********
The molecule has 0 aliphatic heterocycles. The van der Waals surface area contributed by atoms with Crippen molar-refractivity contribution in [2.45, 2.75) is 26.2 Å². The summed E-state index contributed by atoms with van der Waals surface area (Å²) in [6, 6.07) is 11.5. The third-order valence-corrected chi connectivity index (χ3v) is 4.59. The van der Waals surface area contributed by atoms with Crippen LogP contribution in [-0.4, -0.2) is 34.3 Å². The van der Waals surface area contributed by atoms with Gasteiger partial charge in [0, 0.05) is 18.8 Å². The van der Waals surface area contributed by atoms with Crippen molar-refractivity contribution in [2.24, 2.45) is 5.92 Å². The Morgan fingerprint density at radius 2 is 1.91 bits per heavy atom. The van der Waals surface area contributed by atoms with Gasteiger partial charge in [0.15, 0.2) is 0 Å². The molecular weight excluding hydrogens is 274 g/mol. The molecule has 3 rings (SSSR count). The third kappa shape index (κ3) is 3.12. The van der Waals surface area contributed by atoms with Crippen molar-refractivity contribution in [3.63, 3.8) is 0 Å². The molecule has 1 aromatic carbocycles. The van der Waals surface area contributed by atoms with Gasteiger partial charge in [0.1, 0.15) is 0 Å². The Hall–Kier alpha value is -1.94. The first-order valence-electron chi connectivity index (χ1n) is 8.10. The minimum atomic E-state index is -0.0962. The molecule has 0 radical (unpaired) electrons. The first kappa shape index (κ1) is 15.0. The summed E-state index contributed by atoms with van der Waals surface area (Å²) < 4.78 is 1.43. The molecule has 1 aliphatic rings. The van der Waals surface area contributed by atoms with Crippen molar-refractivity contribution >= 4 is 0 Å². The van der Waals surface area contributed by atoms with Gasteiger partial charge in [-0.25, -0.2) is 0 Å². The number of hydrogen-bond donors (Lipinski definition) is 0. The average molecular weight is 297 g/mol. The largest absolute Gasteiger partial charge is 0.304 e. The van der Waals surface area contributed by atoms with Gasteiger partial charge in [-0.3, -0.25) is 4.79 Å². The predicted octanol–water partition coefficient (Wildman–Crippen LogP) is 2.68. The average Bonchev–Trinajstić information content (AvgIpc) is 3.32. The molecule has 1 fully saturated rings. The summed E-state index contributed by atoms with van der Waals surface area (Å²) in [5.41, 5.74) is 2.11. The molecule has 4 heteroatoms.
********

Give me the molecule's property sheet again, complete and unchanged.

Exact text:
The molecule has 0 aliphatic heterocycles. The van der Waals surface area contributed by atoms with Crippen molar-refractivity contribution in [2.45, 2.75) is 26.2 Å². The summed E-state index contributed by atoms with van der Waals surface area (Å²) in [6, 6.07) is 11.5. The third-order valence-corrected chi connectivity index (χ3v) is 4.59. The van der Waals surface area contributed by atoms with Crippen LogP contribution in [-0.4, -0.2) is 34.3 Å². The van der Waals surface area contributed by atoms with Gasteiger partial charge in [0, 0.05) is 18.8 Å². The van der Waals surface area contributed by atoms with Crippen molar-refractivity contribution in [2.24, 2.45) is 5.92 Å². The Morgan fingerprint density at radius 2 is 1.91 bits per heavy atom. The van der Waals surface area contributed by atoms with Gasteiger partial charge in [0.15, 0.2) is 0 Å². The molecular weight excluding hydrogens is 274 g/mol. The molecule has 3 rings (SSSR count). The third kappa shape index (κ3) is 3.12. The van der Waals surface area contributed by atoms with Crippen molar-refractivity contribution in [3.63, 3.8) is 0 Å². The molecule has 1 aromatic carbocycles. The van der Waals surface area contributed by atoms with Gasteiger partial charge in [0.1, 0.15) is 0 Å². The Hall–Kier alpha value is -1.94. The first-order valence-electron chi connectivity index (χ1n) is 8.10. The minimum atomic E-state index is -0.0962. The molecule has 0 radical (unpaired) electrons. The first kappa shape index (κ1) is 15.0. The summed E-state index contributed by atoms with van der Waals surface area (Å²) < 4.78 is 1.43. The molecule has 1 aliphatic rings. The van der Waals surface area contributed by atoms with Crippen molar-refractivity contribution >= 4 is 0 Å². The van der Waals surface area contributed by atoms with Gasteiger partial charge in [-0.25, -0.2) is 0 Å². The number of hydrogen-bond donors (Lipinski definition) is 0. The average molecular weight is 297 g/mol. The largest absolute Gasteiger partial charge is 0.304 e. The van der Waals surface area contributed by atoms with Gasteiger partial charge in [-0.3, -0.25) is 4.79 Å². The predicted octanol–water partition coefficient (Wildman–Crippen LogP) is 2.68. The average Bonchev–Trinajstić information content (AvgIpc) is 3.32. The molecule has 1 fully saturated rings. The summed E-state index contributed by atoms with van der Waals surface area (Å²) in [5.41, 5.74) is 2.11. The molecule has 4 heteroatoms.